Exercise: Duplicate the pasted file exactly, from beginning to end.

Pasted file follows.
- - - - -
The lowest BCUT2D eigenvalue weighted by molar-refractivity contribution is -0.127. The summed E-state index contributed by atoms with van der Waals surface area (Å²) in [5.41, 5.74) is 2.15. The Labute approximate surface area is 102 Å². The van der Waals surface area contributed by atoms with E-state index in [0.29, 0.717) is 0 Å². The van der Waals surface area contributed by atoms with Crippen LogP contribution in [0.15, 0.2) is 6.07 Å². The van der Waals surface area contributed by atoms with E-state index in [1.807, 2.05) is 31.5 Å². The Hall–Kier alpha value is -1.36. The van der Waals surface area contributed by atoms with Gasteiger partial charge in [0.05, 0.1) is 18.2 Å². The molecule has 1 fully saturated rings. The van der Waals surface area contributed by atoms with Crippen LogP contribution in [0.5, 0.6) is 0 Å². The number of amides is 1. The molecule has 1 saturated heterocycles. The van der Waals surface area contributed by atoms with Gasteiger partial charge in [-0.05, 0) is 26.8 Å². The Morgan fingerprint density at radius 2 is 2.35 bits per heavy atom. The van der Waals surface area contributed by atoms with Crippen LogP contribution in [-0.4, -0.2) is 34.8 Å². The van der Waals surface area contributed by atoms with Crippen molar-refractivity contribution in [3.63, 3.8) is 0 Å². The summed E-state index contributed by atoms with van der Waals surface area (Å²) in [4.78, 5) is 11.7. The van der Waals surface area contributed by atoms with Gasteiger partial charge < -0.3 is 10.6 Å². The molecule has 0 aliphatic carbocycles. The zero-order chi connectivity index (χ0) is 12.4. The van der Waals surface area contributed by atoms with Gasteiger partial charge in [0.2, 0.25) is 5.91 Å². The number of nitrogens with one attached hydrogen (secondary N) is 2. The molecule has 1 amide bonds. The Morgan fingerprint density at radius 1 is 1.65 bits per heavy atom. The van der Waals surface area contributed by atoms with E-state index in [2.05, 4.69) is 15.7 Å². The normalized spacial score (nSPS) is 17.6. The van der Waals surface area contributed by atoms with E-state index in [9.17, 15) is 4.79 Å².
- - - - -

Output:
The lowest BCUT2D eigenvalue weighted by molar-refractivity contribution is -0.127. The summed E-state index contributed by atoms with van der Waals surface area (Å²) in [5.41, 5.74) is 2.15. The Labute approximate surface area is 102 Å². The van der Waals surface area contributed by atoms with E-state index in [0.29, 0.717) is 0 Å². The van der Waals surface area contributed by atoms with Crippen LogP contribution in [0.15, 0.2) is 6.07 Å². The van der Waals surface area contributed by atoms with E-state index in [1.807, 2.05) is 31.5 Å². The Hall–Kier alpha value is -1.36. The van der Waals surface area contributed by atoms with Gasteiger partial charge in [0.05, 0.1) is 18.2 Å². The molecule has 1 fully saturated rings. The van der Waals surface area contributed by atoms with Crippen LogP contribution in [0.5, 0.6) is 0 Å². The number of amides is 1. The molecule has 1 saturated heterocycles. The van der Waals surface area contributed by atoms with Gasteiger partial charge in [-0.05, 0) is 26.8 Å². The Morgan fingerprint density at radius 2 is 2.35 bits per heavy atom. The van der Waals surface area contributed by atoms with Crippen LogP contribution in [-0.4, -0.2) is 34.8 Å². The van der Waals surface area contributed by atoms with Crippen molar-refractivity contribution in [3.63, 3.8) is 0 Å². The summed E-state index contributed by atoms with van der Waals surface area (Å²) in [4.78, 5) is 11.7. The van der Waals surface area contributed by atoms with Gasteiger partial charge < -0.3 is 10.6 Å². The molecule has 0 aliphatic carbocycles. The zero-order chi connectivity index (χ0) is 12.4. The van der Waals surface area contributed by atoms with Gasteiger partial charge in [0.2, 0.25) is 5.91 Å². The number of nitrogens with one attached hydrogen (secondary N) is 2. The molecule has 1 amide bonds. The Morgan fingerprint density at radius 1 is 1.65 bits per heavy atom. The van der Waals surface area contributed by atoms with E-state index in [2.05, 4.69) is 15.7 Å². The normalized spacial score (nSPS) is 17.6. The van der Waals surface area contributed by atoms with E-state index in [9.17, 15) is 4.79 Å².